Evan Williams 23 Year Old Bourbon

Damn, this is tasty bourbon.

The last of my delicious troika of wonderful whisk(e)ys from Master of Malt.

Evan Williams was the first man to set up a commercial distillery in Kentucky, to this day, on the banks of the Ohio River you can visit a marker erected to that effect. Since 1783, much water has flowed down that river, and much bourbon has been shipped from the Pioneer State to the rest of the world. Like his contemporary, Jack Daniel, Evan Williams was of Welsh descent, a primacy unknown to many who favour a sip of the spirit that comes from the Sour Mash. Evan Williams Bourbon is now bottled in Bardstown, at the Heaven Hill facility there.

Anyway, on to what is in the bottle.

Bottled at a cask strength of 53.50% it has a lovely sharpness and heat on the tongue, that doesn’t falter right the way through drinking it. Huge doesn’t even seem to be a big enough word to describe the spicy deliciousness and mile long finish on this great example of what happens if you leave bourbon for a decent rest. Cherries, cocoa, vanilla and coffee mingle sweetly together through the nose and palate. It really does need no ice or water, but a supplementary glass of good cold water will thin and spread this taste until you’re grasping at threads. Highly recommended for anyone who loves American Whiskey or was looking to buy me a present.

Jim Murray scored it 95.5 and named it Bourbon of the year for the 2011 edition of the Whisky Bible, in case my own platitudes weren’t quite enough.

You can pick up a bottle here. As for me, I want some more.

You can also follow Master of Malt on Twittter, here. If you’d like to be tempted by a constant flow of releases and special offerings.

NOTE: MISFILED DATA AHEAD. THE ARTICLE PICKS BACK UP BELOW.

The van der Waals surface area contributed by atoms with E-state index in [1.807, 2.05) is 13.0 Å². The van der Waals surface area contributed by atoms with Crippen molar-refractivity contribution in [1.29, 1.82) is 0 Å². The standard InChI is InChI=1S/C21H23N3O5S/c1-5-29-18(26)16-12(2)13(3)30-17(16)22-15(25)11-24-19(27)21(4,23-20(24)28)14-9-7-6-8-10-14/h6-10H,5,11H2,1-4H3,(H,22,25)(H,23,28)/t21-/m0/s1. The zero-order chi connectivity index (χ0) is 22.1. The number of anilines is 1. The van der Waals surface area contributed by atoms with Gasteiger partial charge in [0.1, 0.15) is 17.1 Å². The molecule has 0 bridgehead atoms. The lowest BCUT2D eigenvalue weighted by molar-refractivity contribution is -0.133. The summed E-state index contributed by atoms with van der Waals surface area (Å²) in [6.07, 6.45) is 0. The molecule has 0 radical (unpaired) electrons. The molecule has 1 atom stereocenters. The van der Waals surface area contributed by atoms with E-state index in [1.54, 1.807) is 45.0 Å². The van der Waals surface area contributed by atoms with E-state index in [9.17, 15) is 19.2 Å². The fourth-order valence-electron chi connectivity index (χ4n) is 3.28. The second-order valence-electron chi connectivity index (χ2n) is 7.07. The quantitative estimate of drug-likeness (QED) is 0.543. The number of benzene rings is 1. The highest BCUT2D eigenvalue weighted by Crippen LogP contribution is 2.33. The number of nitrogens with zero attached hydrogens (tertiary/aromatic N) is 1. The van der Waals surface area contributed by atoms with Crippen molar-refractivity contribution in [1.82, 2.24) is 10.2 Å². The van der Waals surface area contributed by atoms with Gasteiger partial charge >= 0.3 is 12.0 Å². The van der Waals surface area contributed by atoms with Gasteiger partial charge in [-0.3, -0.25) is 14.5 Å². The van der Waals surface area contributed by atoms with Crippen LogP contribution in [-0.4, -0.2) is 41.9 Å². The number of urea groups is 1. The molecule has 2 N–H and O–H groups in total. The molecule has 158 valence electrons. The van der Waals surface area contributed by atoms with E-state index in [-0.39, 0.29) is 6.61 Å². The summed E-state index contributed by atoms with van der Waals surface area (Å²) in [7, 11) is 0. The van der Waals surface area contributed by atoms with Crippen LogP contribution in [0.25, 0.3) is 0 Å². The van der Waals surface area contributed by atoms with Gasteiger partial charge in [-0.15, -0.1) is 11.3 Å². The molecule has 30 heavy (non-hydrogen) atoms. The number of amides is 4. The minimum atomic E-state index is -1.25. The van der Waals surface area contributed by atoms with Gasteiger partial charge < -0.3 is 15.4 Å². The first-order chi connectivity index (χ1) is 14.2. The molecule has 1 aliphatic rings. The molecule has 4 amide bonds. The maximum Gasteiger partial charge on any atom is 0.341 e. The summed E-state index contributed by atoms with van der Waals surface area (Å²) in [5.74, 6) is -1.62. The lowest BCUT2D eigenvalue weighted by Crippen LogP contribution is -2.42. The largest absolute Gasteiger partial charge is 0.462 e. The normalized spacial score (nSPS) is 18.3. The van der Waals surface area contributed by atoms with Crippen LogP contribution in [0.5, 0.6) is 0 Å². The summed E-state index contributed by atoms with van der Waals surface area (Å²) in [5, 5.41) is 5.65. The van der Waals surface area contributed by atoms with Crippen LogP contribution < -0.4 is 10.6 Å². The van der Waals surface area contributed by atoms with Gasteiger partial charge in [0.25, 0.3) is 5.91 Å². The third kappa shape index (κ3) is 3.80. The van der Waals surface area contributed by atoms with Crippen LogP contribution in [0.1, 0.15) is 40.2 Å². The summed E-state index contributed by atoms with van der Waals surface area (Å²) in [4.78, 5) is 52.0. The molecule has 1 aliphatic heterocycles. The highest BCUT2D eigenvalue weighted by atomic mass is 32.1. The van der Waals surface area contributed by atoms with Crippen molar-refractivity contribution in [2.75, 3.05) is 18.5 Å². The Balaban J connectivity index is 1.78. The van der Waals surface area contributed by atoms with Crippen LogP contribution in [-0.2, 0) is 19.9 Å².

Cheap, not nasty.

I’ve got a little secret.

I adore a great cocktail; the effort, the taste, the balance, the finish, I find it all intoxicating.

I love the craft of a great spirit, super premium, made with care. A new distillation method, a twist on the original.

I repeat a great story. Spirits steeped in history, made by a precious few who still care about the way things ought to be done.

Often, I find my simple manifesto of intoxicology leads me to the expensive end of town. Here; aging, effort, ingredients, packaging and marketing scale up to an often hefty price tag. It is with a welcome heaviness of wallet that I want to talk about Jim Beam Straight Rye Whiskey. This yellowfaced  little gem is the brother of the eponymous white labeled bottle that defines the class Bourbon, pretty much all over the world.

This cheery bottle has fast become the stalwart of my cabinet. A good measure, over ice with a twisted orange skin, perhaps with a piddling dash of bitters. I’ve found orange, peach and mint all have their place. It’s a fantastic $32 at duty free in Sydney, making it one of the best value for money spirits on the Australian market. Aged 4 years, again like its brother and bottled at 40% abv. It’s a mite sharper than the Bourbon, more pronounced spicy notes, with peppers and nutmegs.

For those of you who are unaware of the ways Rye Whiskey differs from a Bourbon, I’ll give it to you in the simplest terms I can.  Both Whiskies start with a mash, which is a whole mess of grains soaked in water and left to ferment. It is then distilled and aged in casks to add colour and flavour.

Bourbon by US Law (The Federal Standards of Identity for Distilled Spirits (27 C.F.R. 5.22) must contain at least 51% corn in the mash, the rest is made up of barley, wheat, rye and what ever is cheap. Bourbon straight from the still tastes a bit like fresh popcorn high proof liquor and is like all distillates, completely clear on leaving the still. (correct me if i’m wrong, i’d love to hear it.)

Rye Whiskey is also protected by Congress, and it must have been great to be alive in 1964, when politicians were looking after your booze, as opposed to sneaking in a cheeky pay-rise on the back on the urban wilderness act. Rye must have at least 51% rye in its mash, which kind of makes me wonder why Bourbon isn’t called Corn Whiskey, but that’s a whole another post, involving clowns and Colonel Sanders. Rye whiskey is a spicy romp, bright as the sun when it’s first poured, smoothing out as the ice melts and your palate submits to the sweet, sweet liquor. Beware of Canadian Rye (apart from the stuff from Alberta). Those sneaky Canucks don’t have a congress and their rye doesn’t have to have any rye in it. Just so long as it tastes like it it, eh?

mmmm, guess what I’m having when I get home?